“We are not doing a great job of protecting biodiversity now (the IPCC’s projections are truly terrifying) – how will we know if geoengineering would exacerbate (or reduce) impacts on biodiversity unless we research it?” he said in an email.
That view was echoed by Richard Darton, co-director of the Oxford Geoengineering Programme, who said controlled tests allowed under CBD rules should continue “to verify the science and engineering” but that more research was inevitable given the scale of warming
“Whilst I thoroughly agree that we can best cut anthropogenic emissions as the best way to manage climate change, the CBD will have to face the fact that it simply isn’t happening fast enough,” he said.
“Learning more about geoengineering is absolutely necessary. At the moment we have the bizarre circumstance that climate scenarios which will meet 2C assume BECCS [bioenergy with carbon capture and storage] will be applied on a very big scale – an assumption at odds with the resolution of CBD apparently.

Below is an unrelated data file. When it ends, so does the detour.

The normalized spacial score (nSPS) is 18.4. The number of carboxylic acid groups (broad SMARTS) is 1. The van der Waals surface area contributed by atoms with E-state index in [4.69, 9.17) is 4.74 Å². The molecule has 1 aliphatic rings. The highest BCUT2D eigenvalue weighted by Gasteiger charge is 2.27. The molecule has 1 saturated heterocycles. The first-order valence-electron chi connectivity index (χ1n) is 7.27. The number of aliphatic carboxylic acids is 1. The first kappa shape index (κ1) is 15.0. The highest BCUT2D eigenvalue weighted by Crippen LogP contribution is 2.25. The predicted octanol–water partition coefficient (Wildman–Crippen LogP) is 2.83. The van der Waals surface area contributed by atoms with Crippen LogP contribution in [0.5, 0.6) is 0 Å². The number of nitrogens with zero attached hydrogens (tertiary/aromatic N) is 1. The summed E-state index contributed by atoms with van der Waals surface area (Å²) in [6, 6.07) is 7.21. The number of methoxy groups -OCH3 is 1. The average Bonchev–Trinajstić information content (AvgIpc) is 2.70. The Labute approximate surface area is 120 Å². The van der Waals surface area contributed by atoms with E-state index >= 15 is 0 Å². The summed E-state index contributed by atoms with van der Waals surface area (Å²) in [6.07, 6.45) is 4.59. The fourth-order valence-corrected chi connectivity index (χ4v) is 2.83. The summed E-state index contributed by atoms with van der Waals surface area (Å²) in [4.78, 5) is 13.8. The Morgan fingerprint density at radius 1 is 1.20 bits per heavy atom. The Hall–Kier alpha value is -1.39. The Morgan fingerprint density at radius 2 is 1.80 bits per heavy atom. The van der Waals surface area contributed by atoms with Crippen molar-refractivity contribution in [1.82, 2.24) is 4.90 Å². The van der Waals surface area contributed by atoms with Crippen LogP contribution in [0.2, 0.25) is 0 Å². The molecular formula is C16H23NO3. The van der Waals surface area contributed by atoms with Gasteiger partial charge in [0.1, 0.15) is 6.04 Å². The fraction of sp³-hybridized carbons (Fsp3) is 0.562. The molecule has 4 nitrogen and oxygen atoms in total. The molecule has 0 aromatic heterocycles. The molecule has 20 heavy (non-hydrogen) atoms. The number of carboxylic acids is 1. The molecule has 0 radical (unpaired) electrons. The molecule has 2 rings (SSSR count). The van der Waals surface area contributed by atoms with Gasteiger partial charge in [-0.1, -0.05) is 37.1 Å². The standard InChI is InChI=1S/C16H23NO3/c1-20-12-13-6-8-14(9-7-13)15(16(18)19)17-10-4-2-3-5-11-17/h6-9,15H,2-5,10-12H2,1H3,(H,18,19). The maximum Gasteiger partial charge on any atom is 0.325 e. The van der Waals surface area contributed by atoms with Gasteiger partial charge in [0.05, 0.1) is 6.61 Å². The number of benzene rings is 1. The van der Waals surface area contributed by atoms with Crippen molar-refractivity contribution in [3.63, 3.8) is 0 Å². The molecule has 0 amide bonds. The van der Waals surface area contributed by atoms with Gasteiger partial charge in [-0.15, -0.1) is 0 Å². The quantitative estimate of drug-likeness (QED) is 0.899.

“We simply must explore BECCS and all the other techniques to understand what (if anything) they can do for us, and what the entire earth-system and human-system impacts might be.”
The last publicised large-scale geoengineering trial took place in 2012 when a US businessman dumped tonnes of iron filings into the sea off Canada, in violation of the UN moratorium.
The aim was to suck carbon from the atmosphere by stimulating the growth of plankton which would then die and sink to the ocean floor, thus sequestering the CO2.